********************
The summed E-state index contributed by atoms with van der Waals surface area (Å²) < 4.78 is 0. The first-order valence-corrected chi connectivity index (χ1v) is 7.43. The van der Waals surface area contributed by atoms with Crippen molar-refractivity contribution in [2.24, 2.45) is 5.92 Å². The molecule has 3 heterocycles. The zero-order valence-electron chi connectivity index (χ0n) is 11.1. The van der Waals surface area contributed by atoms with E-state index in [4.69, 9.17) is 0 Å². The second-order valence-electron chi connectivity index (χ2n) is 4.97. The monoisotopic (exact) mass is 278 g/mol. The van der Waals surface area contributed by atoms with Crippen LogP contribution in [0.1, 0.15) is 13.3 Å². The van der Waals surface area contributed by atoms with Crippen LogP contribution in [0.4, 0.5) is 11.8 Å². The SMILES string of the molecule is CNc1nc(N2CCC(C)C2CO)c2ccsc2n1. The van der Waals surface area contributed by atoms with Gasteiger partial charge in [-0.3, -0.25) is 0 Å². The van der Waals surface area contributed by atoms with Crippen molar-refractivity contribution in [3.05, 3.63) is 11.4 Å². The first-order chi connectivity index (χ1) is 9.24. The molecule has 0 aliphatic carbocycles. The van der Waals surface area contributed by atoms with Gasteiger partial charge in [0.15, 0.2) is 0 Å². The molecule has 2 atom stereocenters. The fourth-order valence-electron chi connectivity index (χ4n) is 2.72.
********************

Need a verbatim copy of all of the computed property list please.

The summed E-state index contributed by atoms with van der Waals surface area (Å²) < 4.78 is 0. The first-order valence-corrected chi connectivity index (χ1v) is 7.43. The van der Waals surface area contributed by atoms with Crippen molar-refractivity contribution in [2.24, 2.45) is 5.92 Å². The molecule has 3 heterocycles. The zero-order valence-electron chi connectivity index (χ0n) is 11.1. The van der Waals surface area contributed by atoms with E-state index in [4.69, 9.17) is 0 Å². The second-order valence-electron chi connectivity index (χ2n) is 4.97. The monoisotopic (exact) mass is 278 g/mol. The van der Waals surface area contributed by atoms with Crippen LogP contribution in [0.1, 0.15) is 13.3 Å². The van der Waals surface area contributed by atoms with Crippen LogP contribution in [0.4, 0.5) is 11.8 Å². The SMILES string of the molecule is CNc1nc(N2CCC(C)C2CO)c2ccsc2n1. The van der Waals surface area contributed by atoms with Gasteiger partial charge in [-0.3, -0.25) is 0 Å². The van der Waals surface area contributed by atoms with Crippen molar-refractivity contribution in [3.05, 3.63) is 11.4 Å². The first-order chi connectivity index (χ1) is 9.24. The molecule has 0 aliphatic carbocycles. The van der Waals surface area contributed by atoms with Gasteiger partial charge in [0.15, 0.2) is 0 Å². The molecule has 2 atom stereocenters. The fourth-order valence-electron chi connectivity index (χ4n) is 2.72.